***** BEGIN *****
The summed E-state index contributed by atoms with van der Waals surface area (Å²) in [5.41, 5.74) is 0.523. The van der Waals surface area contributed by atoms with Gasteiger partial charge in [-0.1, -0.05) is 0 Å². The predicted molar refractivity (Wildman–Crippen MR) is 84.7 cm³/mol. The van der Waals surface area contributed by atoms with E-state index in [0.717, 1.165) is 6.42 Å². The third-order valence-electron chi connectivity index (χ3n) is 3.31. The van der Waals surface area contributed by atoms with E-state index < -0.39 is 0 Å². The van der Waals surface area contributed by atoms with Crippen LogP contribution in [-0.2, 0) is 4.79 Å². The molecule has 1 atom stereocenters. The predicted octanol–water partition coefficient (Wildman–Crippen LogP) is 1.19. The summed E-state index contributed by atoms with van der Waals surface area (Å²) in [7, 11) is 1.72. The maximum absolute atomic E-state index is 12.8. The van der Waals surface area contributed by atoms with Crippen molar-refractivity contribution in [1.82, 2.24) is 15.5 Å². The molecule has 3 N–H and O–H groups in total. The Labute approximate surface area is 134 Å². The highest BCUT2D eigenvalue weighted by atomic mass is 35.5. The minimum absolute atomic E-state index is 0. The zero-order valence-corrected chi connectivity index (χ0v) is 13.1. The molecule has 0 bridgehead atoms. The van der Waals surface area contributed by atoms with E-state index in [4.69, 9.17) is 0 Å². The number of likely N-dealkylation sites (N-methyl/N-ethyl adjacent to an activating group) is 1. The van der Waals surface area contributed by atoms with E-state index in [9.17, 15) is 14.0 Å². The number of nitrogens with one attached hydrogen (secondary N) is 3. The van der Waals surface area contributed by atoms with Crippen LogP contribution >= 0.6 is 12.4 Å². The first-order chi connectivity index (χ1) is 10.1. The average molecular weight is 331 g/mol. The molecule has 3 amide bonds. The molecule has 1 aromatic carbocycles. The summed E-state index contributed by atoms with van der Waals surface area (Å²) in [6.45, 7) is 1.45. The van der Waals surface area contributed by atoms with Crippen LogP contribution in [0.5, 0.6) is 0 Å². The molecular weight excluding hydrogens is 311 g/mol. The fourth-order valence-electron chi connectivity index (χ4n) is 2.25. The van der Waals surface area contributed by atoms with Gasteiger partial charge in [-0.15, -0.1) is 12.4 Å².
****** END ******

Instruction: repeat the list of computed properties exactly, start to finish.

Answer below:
The summed E-state index contributed by atoms with van der Waals surface area (Å²) in [5.41, 5.74) is 0.523. The van der Waals surface area contributed by atoms with Gasteiger partial charge in [-0.1, -0.05) is 0 Å². The predicted molar refractivity (Wildman–Crippen MR) is 84.7 cm³/mol. The van der Waals surface area contributed by atoms with E-state index in [0.717, 1.165) is 6.42 Å². The third-order valence-electron chi connectivity index (χ3n) is 3.31. The van der Waals surface area contributed by atoms with E-state index < -0.39 is 0 Å². The van der Waals surface area contributed by atoms with Crippen LogP contribution in [-0.2, 0) is 4.79 Å². The molecule has 1 atom stereocenters. The predicted octanol–water partition coefficient (Wildman–Crippen LogP) is 1.19. The summed E-state index contributed by atoms with van der Waals surface area (Å²) in [7, 11) is 1.72. The maximum absolute atomic E-state index is 12.8. The van der Waals surface area contributed by atoms with Crippen molar-refractivity contribution in [1.82, 2.24) is 15.5 Å². The molecule has 3 N–H and O–H groups in total. The Labute approximate surface area is 134 Å². The highest BCUT2D eigenvalue weighted by atomic mass is 35.5. The minimum absolute atomic E-state index is 0. The zero-order valence-corrected chi connectivity index (χ0v) is 13.1. The molecule has 0 bridgehead atoms. The van der Waals surface area contributed by atoms with E-state index in [4.69, 9.17) is 0 Å². The number of likely N-dealkylation sites (N-methyl/N-ethyl adjacent to an activating group) is 1. The van der Waals surface area contributed by atoms with E-state index in [9.17, 15) is 14.0 Å². The number of nitrogens with one attached hydrogen (secondary N) is 3. The van der Waals surface area contributed by atoms with Crippen LogP contribution >= 0.6 is 12.4 Å². The first-order chi connectivity index (χ1) is 10.1. The average molecular weight is 331 g/mol. The molecule has 3 amide bonds. The molecule has 1 aromatic carbocycles. The summed E-state index contributed by atoms with van der Waals surface area (Å²) in [6.45, 7) is 1.45. The van der Waals surface area contributed by atoms with Crippen LogP contribution in [0.5, 0.6) is 0 Å². The molecular weight excluding hydrogens is 311 g/mol. The fourth-order valence-electron chi connectivity index (χ4n) is 2.25. The van der Waals surface area contributed by atoms with Gasteiger partial charge in [-0.15, -0.1) is 12.4 Å².